Usobuki Mask, Kyogen Theatre, 20th century
Title: Usobuki Mask for Kyogen Theatre
Date: 20th century
Size: 20.5 x 15 cm
Carved and painted hinoki (cypress). Polychrome pigments and gesso over wood. Well-worn with external areas showing aged wood patina. Light cracks on the sides. Chipped pigment on the chin and top area of the mask. Discolouration on the lips. Seal on the back. With fabric pouch.
Original Japanese antique
Kyogen is a form of traditional Japanese theatre that developed as a sort of intermission and comic relief between the solemn noh acts. The kyogen is very short, so costumes, masks, and props are simple and minimal. In kyogen the acting is exaggerated, featuring slapstick and satire, and although the performance is accompanied by the music of flute, drums, and gongs, the main emphasis is on the dialogue and action rather than the music or dance.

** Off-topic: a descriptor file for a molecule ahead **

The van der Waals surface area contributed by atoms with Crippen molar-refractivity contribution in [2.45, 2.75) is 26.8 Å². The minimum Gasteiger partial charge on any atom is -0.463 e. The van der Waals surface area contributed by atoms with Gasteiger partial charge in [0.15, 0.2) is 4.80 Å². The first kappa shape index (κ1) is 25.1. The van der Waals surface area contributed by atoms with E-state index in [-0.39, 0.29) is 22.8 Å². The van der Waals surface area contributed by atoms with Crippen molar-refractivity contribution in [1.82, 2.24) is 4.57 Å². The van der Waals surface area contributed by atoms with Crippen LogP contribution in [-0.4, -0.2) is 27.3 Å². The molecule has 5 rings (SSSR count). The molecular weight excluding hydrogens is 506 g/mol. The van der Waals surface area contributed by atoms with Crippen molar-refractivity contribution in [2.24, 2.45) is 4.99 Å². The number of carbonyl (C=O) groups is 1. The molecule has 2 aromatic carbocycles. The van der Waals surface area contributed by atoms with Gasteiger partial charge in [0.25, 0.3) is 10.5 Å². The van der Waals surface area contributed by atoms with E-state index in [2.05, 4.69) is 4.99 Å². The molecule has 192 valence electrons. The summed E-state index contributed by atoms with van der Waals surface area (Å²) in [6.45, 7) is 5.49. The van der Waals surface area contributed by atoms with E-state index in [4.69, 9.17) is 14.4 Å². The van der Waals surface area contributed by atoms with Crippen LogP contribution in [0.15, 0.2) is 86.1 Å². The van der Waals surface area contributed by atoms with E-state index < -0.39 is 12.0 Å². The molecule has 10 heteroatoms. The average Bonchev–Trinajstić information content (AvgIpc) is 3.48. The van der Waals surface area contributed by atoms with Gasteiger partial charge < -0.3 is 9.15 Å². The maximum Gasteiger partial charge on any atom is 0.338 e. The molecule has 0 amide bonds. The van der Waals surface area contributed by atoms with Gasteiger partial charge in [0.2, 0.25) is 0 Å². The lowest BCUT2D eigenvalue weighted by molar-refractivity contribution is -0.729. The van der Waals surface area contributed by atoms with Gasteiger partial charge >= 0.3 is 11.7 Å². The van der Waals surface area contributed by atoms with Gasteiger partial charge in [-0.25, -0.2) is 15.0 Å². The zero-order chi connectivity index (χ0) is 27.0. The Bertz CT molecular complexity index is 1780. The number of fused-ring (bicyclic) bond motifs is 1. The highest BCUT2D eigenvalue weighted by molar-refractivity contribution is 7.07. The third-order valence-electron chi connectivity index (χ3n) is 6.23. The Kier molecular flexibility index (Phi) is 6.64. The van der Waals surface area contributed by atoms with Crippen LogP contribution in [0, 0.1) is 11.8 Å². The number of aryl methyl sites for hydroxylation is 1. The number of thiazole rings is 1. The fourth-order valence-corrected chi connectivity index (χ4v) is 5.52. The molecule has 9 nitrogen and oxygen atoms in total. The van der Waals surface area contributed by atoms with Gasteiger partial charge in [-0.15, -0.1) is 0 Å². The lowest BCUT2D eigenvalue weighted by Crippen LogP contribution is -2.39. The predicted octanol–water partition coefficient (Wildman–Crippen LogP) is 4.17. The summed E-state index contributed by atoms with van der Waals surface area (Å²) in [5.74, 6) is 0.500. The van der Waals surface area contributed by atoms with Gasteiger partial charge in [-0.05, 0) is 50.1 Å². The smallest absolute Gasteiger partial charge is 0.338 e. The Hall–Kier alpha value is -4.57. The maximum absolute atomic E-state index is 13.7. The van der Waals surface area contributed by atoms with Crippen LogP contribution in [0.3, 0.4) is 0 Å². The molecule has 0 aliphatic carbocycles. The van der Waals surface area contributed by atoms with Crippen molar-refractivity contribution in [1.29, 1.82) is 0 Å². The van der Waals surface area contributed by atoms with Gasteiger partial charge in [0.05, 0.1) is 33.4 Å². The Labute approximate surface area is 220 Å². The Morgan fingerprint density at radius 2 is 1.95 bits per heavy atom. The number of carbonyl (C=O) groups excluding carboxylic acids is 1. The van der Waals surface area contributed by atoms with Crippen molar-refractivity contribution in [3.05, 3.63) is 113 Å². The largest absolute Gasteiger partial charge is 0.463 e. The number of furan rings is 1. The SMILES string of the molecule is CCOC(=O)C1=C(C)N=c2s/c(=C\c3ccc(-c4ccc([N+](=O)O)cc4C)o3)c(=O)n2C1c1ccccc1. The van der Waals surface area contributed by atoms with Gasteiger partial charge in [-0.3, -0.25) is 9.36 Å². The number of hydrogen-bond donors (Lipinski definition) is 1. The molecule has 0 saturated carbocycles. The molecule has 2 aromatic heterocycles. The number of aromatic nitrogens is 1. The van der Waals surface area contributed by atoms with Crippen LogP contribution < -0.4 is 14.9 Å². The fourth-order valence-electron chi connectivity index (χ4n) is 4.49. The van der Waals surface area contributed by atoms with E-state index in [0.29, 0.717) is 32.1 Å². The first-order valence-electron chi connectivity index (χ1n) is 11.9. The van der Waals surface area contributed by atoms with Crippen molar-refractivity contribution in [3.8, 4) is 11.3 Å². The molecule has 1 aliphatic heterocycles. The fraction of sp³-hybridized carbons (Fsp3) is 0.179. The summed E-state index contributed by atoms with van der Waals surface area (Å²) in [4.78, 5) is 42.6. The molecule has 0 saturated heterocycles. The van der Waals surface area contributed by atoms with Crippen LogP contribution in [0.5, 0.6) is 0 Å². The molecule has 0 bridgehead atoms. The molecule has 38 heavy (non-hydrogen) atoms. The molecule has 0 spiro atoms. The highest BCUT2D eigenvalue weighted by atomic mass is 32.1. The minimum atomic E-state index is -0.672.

The usobuki (sometimes transliterated usofuki) ('air blower') is a comical character who appears to be blowing mightily. It is commonly thought to derive from a folk story about a boy named Hyottoko, who could produce gold from his belly button. It is used in different plays to represent a wide variety of roles, including a sinner on his way to the underworld, a scarecrow, insect spirits, and even plant spirits. Its eyes look surprised, but it is unable to scream or roar. It can only whistle, discretely, or sometimes cowardly. Hence, the origins of its own name: 'uso' meaning lie, and 'fuki' meaning to blow, to whistle.
|20.5 x 15 cm